One thing the doctor said they could do to figure out what’s going on with me is poke needles into the nerves in my back and the front side of my body at the same time and try to see which ones light up or something when they sent a little charge through my body. I think. It’s a very painful procedure he said but I didn’t really listen to what else it entailed because you never listen to your doctor anyway.

Every time I talk to a doctor it’s like I just walked into a room and met nineteen different people at a cocktail reception or something and you know there is no way you are going to remember all of their names or where they’re from or what they do but the people are actually things that are wrong with you. So you try your best to pick out one of them that will stick.

Experiencing pain sometimes is like suspecting there’s a dead mouse in your walls like you can vaguely smell it so you go poking your snout around by the sink and under the stove or wherever and you know you know you know it’s there somewhere but you can’t find it or tell anyone else where to go to pull it out. You know it’s in the kitchen say but that’s as close as you can get to narrowing things down and then you just have to wait for decomposition to take over eventually and in the long run none of it will be there and it will have never been there.

And of the chapter We have to hammer on the abusers in every way possible – also from the WTHW book – which goes in part like this:

How much money would you need to go and kill someone? You wouldn’t even have to be there for it or pull a trigger or do anything else to get your hands dirty you would just collect the money and somewhere out there someone you have never met would die. Not just die though they’d die most likely after a period of terrific pain and addiction and withdrawal and perhaps spend months or years before their death resorting to all manner of desperate measures to acquire the one thing in life that brings them relief. Maybe they’d hurt some people along the way too. What can I put you down for that? What’s it gonna take for me to see you walking out of here today the proud owner of a body?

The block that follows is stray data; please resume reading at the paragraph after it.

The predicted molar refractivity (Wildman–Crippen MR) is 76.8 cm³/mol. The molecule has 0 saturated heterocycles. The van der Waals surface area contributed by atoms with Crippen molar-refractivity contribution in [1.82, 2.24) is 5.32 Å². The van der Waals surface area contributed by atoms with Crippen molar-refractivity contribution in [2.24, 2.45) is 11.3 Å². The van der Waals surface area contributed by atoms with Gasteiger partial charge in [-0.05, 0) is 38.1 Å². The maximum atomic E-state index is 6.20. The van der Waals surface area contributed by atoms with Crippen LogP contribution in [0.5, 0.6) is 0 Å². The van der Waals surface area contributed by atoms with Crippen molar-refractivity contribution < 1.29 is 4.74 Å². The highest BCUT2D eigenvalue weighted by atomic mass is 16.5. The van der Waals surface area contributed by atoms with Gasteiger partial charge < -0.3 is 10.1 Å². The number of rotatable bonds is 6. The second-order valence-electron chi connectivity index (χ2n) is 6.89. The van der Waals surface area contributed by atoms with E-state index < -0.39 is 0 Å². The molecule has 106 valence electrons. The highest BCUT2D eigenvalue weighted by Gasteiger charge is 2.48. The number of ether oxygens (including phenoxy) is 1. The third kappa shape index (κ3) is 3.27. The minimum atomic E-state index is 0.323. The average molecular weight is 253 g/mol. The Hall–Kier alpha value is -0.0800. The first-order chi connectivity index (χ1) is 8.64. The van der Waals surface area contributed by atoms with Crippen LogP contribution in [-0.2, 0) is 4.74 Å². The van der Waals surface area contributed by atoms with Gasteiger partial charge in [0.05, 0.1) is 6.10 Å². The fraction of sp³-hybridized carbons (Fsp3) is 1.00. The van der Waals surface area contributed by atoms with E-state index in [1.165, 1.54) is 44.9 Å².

Between 2008 and 2016 the Sacklers, the billionaire family behind Purdue Pharma, extracted $4 billion in profits from the company in large part due to sales of OxyContin the highly addictive pain medication they buried the country under. During that time around 235,000 people died from overdoses from the drug so if we do a little back of the napkin math here that breaks down to about $18,000 a head. Would that do the trick for you? Or maybe you’d need to move a little weight to make it worth the heavy conscience. I’m not saying you would be comfortable killing 250,000 people that would be crazy. What about twenty people to the tune of about $360,000? You could get a pretty decent house in most markets for that kind of money. Not in Boston of course but somewhere they have to still have houses for that little.